During the Laravel Austin meetup this month, I gave a talk over the repository and decorator pattern, along with a demonstration on how they are useful. First off the repository and decorator pattern is not an official pattern, just the combination of using repositories with the decorator pattern, but “Repository and Decorator Pattern” sounds cooler as a presentation title than “Using repositories with decorators”.
So what exactly are repositories? Well, repositories allow us to abstract away the database layer. With repositories, we can remove business logic/database logic from your controllers, and prevent our code from becoming coupled to a single database implementation.
Lets create a few repositories, implementing the following interface: Note: The following examples use Laravel specific code, but the concepts can be used anywhere
With this interface, you could create repositories that use Eloquent, Mongo, Redis, Text files… I think you get the point.
Now instead of referencing Eloquent, or the repository directly, lets inject the interface instead. This way, it doesn’t matter what implementation we use, as long as it is an instance of UserRepositoryInterface.
So now that we have a basic idea of what repositories are, what about decorators, what are they needed for? Let me pose a hypothetical.
Your application stores users on a MySQL database, and things are running smoothly until you start to notice your application running slow. You notice the slow down is due to constantly looking up users in the database, so what do you do? Add more database servers? Shard your MySQL instance? All of these would work, but they only mask the problem, and expanding horizontally like that begins to add up in server bills. So lets add some caching instead, so that we don’t have to hit our database servers as often.
Your first reaction might be to add caching to the UserController around the repository calls, but handling caching really isn’t the responsibility of a controller. So, lets edit the EloquentUserRepository directly, and add caching to that. Well, even that has its issues. Every time you touch a class to add functionality, you run the risk of introducing new issues, so how should we do this? That’s where decorators come in!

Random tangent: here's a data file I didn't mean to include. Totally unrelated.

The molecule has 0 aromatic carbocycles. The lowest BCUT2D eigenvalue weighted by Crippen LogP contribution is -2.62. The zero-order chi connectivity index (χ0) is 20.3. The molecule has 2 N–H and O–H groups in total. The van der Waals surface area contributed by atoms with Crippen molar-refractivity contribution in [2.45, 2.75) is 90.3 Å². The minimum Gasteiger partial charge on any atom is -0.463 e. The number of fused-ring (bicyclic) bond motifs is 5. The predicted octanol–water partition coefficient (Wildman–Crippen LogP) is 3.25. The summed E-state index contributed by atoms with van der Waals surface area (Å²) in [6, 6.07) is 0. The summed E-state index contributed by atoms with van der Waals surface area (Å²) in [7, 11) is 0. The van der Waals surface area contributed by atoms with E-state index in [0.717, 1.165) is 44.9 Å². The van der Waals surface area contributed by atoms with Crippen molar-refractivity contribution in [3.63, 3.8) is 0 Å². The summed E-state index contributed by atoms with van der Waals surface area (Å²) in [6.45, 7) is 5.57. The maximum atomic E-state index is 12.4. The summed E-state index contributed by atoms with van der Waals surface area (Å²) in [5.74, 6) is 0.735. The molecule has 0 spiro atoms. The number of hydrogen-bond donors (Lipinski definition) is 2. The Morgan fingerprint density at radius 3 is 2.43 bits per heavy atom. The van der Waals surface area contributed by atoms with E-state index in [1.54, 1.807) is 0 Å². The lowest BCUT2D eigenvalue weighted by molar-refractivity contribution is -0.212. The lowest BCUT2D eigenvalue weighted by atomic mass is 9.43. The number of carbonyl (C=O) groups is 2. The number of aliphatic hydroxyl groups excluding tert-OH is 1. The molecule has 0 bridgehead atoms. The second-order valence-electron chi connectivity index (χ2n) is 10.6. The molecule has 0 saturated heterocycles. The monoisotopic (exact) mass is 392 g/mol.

Decorators allow you to wrap classes to extend functionality, without editing the original class. If structured correctly, you can decorate a class over and over again to add new functionality. How do you accomplish this? Well, thats where the UserRepositoryInterface comes in handy, it can be used as a contract to ensure that the decorator implements all the required functions. Lets create a decorator to add caching to our application.
As you can see, we inject an instance of UserRepositoryInterface into the CachingUserRepository class that handles the caching functionality, while using the injected UserRepositoryInterface to load users if the cache has expired. This way we can maintain our seperation of concerns, and keep our code nice and clean. How would this be constructed? Well, when we bind our concrete implementation to our IoC container, it might look something like this:
In closing, this pattern allows you to write clean and highly extendable code, that follows SOLID principles. But, before you jump into using this for every single project you start, remember this is better suited for large applications. Obviously there is nothing wrong with “over engineering” a project for the sake of learning a new concept, but I would slow down a personal weekend project worrying about clean code. Refactoring exists for a reason, and you can always go back later and clean up that weekend project if it grows into something more.
Would you like to learn more about using decorators and repositories? You should check out this video from LaraCasts. A few other videos from LaraCasts about these topics that I highly recommend are: